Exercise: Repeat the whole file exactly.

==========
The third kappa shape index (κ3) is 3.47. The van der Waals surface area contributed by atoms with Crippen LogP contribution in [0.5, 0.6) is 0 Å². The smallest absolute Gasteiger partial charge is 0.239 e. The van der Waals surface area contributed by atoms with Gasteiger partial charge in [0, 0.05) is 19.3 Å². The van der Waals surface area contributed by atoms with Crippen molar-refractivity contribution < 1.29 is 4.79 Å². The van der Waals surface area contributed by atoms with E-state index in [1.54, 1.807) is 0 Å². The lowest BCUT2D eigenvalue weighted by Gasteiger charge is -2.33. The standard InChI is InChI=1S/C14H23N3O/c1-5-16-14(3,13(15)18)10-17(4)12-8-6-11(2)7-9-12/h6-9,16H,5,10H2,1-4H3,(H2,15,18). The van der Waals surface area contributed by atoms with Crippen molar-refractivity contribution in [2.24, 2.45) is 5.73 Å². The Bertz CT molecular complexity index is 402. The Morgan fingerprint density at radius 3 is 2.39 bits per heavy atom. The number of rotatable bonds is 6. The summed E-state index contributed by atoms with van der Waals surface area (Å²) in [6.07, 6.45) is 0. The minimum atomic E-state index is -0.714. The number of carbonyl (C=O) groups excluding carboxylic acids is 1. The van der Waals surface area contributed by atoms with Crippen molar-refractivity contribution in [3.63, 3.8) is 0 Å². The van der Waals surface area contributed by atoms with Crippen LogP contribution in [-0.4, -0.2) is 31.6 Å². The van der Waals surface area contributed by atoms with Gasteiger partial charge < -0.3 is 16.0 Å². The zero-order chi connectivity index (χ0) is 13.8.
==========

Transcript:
The third kappa shape index (κ3) is 3.47. The van der Waals surface area contributed by atoms with Crippen LogP contribution in [0.5, 0.6) is 0 Å². The smallest absolute Gasteiger partial charge is 0.239 e. The van der Waals surface area contributed by atoms with Gasteiger partial charge in [0, 0.05) is 19.3 Å². The van der Waals surface area contributed by atoms with Crippen molar-refractivity contribution < 1.29 is 4.79 Å². The van der Waals surface area contributed by atoms with E-state index in [1.54, 1.807) is 0 Å². The lowest BCUT2D eigenvalue weighted by Gasteiger charge is -2.33. The standard InChI is InChI=1S/C14H23N3O/c1-5-16-14(3,13(15)18)10-17(4)12-8-6-11(2)7-9-12/h6-9,16H,5,10H2,1-4H3,(H2,15,18). The van der Waals surface area contributed by atoms with Crippen molar-refractivity contribution in [2.24, 2.45) is 5.73 Å². The Bertz CT molecular complexity index is 402. The Morgan fingerprint density at radius 3 is 2.39 bits per heavy atom. The number of rotatable bonds is 6. The summed E-state index contributed by atoms with van der Waals surface area (Å²) in [6.07, 6.45) is 0. The minimum atomic E-state index is -0.714. The number of carbonyl (C=O) groups excluding carboxylic acids is 1. The van der Waals surface area contributed by atoms with Crippen molar-refractivity contribution in [3.63, 3.8) is 0 Å². The van der Waals surface area contributed by atoms with Crippen LogP contribution in [-0.4, -0.2) is 31.6 Å². The van der Waals surface area contributed by atoms with Gasteiger partial charge < -0.3 is 16.0 Å². The zero-order chi connectivity index (χ0) is 13.8.